She said the failures of federal health care systems primarily rest on the fact that they don’t first address the market.
“Every time we run afoul of that, the government has to keep trying to fix it,” Ballance said. “In the process, they usually break something.”
Health insurance as we know it in the United States functions as a risk pool, where individuals pay in, often through their employer, and withdraw money when in need of a medical procedure. But SB 100 would take a different approach.
SB 100 is the bill that allows individuals, independent of insurance plans, to enter into a contract with physicians, physical therapists, or any other kind of provider to pay for treatment directly.
“This is not insurance,” said Sen. Cary Smith, R-Billings, the bill’s sponsor. “This is more like a situation where you have an agreement with DirecTV, where you’re going to buy a service for a certain amount of money.”
A version of SB 100 was introduced in 2015 by now-State Auditor Matt Rosendale, but was vetoed by Gov. Steve Bullock. Smith said he brought the bill back because of changes proposed by President Donald Trump, as well as what he sees as an ineffective health care system.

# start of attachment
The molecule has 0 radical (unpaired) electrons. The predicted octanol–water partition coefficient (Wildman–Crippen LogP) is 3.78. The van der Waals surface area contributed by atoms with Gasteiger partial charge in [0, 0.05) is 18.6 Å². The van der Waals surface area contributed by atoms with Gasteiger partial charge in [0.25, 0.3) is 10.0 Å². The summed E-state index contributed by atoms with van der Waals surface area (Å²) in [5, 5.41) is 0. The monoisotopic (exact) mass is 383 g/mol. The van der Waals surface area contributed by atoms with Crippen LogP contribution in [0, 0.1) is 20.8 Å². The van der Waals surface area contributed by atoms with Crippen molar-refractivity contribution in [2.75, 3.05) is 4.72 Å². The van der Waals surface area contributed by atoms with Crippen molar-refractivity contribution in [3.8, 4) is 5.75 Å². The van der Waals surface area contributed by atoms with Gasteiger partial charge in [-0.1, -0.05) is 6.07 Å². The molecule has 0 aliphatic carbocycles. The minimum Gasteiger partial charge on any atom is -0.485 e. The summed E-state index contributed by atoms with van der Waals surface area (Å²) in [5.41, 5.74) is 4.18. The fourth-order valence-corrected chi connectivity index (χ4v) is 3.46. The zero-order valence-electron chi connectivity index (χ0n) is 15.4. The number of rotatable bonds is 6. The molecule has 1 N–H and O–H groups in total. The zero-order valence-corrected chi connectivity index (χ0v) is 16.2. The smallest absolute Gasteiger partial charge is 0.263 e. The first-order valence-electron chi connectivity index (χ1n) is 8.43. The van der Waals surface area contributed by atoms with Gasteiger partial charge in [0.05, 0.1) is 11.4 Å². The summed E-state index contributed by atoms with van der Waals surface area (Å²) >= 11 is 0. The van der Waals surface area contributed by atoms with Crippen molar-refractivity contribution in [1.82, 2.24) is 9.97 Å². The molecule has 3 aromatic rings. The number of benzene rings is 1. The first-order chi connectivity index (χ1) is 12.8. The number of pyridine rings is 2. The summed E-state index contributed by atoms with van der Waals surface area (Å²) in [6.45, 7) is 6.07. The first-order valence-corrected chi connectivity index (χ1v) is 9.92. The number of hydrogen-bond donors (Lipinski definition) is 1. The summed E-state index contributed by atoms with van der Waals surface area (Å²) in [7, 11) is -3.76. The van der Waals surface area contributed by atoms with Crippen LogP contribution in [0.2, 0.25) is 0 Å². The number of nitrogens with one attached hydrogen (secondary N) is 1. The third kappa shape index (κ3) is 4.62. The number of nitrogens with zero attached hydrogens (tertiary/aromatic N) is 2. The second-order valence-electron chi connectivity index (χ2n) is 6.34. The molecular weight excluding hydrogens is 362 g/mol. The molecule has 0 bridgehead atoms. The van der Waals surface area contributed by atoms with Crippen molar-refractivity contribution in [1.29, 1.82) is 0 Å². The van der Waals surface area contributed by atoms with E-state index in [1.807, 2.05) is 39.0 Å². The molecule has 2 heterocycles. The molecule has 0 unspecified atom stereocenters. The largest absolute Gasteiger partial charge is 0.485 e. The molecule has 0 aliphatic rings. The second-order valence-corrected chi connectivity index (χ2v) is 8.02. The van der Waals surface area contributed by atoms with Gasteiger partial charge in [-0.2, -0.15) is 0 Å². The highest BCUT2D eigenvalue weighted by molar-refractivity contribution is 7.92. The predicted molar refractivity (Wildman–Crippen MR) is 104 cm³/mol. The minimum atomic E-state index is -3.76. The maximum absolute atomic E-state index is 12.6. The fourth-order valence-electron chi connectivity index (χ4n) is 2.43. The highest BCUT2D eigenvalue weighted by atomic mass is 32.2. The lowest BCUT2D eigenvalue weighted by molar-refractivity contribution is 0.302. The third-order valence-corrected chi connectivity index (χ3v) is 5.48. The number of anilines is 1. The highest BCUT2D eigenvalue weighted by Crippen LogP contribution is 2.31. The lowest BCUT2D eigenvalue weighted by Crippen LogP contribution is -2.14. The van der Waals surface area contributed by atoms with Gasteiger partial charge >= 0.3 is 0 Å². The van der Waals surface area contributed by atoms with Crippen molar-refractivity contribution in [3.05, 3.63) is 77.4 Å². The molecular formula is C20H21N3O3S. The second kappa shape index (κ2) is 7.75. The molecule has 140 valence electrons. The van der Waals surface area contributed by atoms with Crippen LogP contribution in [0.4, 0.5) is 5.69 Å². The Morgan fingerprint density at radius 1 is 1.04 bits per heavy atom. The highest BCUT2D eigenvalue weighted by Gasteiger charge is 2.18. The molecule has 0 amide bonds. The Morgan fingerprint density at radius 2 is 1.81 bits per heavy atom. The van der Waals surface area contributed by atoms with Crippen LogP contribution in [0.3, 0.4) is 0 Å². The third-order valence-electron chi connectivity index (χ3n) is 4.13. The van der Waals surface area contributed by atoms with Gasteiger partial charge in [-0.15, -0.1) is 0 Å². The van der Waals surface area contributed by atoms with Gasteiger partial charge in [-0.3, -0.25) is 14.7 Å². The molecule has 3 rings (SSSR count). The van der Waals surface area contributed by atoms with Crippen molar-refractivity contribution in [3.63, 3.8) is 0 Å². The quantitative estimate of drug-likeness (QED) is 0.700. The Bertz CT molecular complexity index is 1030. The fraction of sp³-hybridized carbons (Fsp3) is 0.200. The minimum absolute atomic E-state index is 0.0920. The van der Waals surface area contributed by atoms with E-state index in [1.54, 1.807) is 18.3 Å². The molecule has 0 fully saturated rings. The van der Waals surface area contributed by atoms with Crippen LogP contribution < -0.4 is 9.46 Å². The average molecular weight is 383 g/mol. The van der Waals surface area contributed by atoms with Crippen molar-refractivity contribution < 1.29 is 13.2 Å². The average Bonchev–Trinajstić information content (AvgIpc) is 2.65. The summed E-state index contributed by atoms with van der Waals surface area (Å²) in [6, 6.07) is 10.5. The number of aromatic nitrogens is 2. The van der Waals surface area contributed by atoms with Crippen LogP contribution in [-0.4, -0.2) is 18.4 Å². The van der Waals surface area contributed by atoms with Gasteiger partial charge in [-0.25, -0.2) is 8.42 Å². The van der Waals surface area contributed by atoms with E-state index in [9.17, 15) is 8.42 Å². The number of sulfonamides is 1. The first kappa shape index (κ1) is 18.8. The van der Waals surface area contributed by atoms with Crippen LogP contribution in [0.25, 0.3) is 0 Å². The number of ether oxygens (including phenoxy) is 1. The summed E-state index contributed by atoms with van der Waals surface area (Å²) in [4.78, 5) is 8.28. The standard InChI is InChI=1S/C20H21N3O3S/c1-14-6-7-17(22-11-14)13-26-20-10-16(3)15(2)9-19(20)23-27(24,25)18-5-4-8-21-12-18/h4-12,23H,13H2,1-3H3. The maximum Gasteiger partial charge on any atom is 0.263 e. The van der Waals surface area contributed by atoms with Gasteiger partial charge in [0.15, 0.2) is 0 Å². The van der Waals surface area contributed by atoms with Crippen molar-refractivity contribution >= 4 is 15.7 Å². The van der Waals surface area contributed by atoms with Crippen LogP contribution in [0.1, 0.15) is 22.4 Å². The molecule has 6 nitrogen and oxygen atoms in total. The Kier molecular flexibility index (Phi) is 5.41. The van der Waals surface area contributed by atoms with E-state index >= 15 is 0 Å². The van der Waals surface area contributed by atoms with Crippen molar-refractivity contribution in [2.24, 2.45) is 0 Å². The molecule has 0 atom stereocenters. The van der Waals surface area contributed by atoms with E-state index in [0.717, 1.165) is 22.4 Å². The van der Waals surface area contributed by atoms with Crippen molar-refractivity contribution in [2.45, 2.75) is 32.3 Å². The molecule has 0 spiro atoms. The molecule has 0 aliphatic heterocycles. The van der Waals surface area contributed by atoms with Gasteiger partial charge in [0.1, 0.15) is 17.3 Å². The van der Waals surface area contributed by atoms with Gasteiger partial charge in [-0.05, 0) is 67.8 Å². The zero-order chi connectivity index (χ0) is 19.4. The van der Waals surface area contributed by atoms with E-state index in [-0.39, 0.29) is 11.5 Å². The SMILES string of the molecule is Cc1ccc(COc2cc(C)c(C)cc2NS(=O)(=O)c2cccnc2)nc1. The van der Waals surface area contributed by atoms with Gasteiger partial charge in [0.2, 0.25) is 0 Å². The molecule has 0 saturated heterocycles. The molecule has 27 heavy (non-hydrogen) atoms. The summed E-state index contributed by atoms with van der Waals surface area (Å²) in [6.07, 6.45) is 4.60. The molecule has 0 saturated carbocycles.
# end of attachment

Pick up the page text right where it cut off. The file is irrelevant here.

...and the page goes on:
“As you try to buy that insurance, we’re hearing things from our constituents like ‘my insurance payment now is higher than my mortgage payment,’” Smith said.
As SB 100 attempts to push health care outside the realm of insurance, others are seeking to bring the overall cost down through transparency measures. Buttrey said his bill, SB 362, treats health-care pricing like other markets.
“Imagine if car dealers didn’t have to post the price of their car,” Buttrey said. “And you simply went and said, ‘I need a four-door sedan,’ and then a month later you got the bill.”
HB 362 bill originally provided a financial incentive for patients who shop for lower prices and go with the cheaper option. That, however, was taken out of the bill when it went to the House after it was opposed by insurance providers.
Jennifer Hensley, representing PacificSource health plans, opposed the bill because of that provision for incentives, despite supporting the idea of transparency.
“The fact is that Montana doesn’t have true competition among providers on a pricing level because we don’t have enough providers to create a nuanced pricing structure,” Hensley said during the bill’s hearing in the House.
Hensley also said providing incentives to patients to take the cheaper option would only give them lower quality care.
Buttrey said the bill is still effective without the incentive.
“There was never a requirement to force people to drive the extra miles,” he said. “Even without the incentive … it’s going to encourage competition.”
Buttrey said he not only wants to increase transparency, but to encourage competition among providers, which he believes will ultimately bring prices down. He also said the bill would encourage uninsured patients to seek care by finding hospitals that provide it for less.
“We have to lower the cost of care at the providers,” Buttrey said. “Without competition, I don’t really know how you’d do that.”
Michael Siebert is a reporter with the UM Community News Service, a partnership of the University of Montana School of Journalism and the Montana Newspaper Association.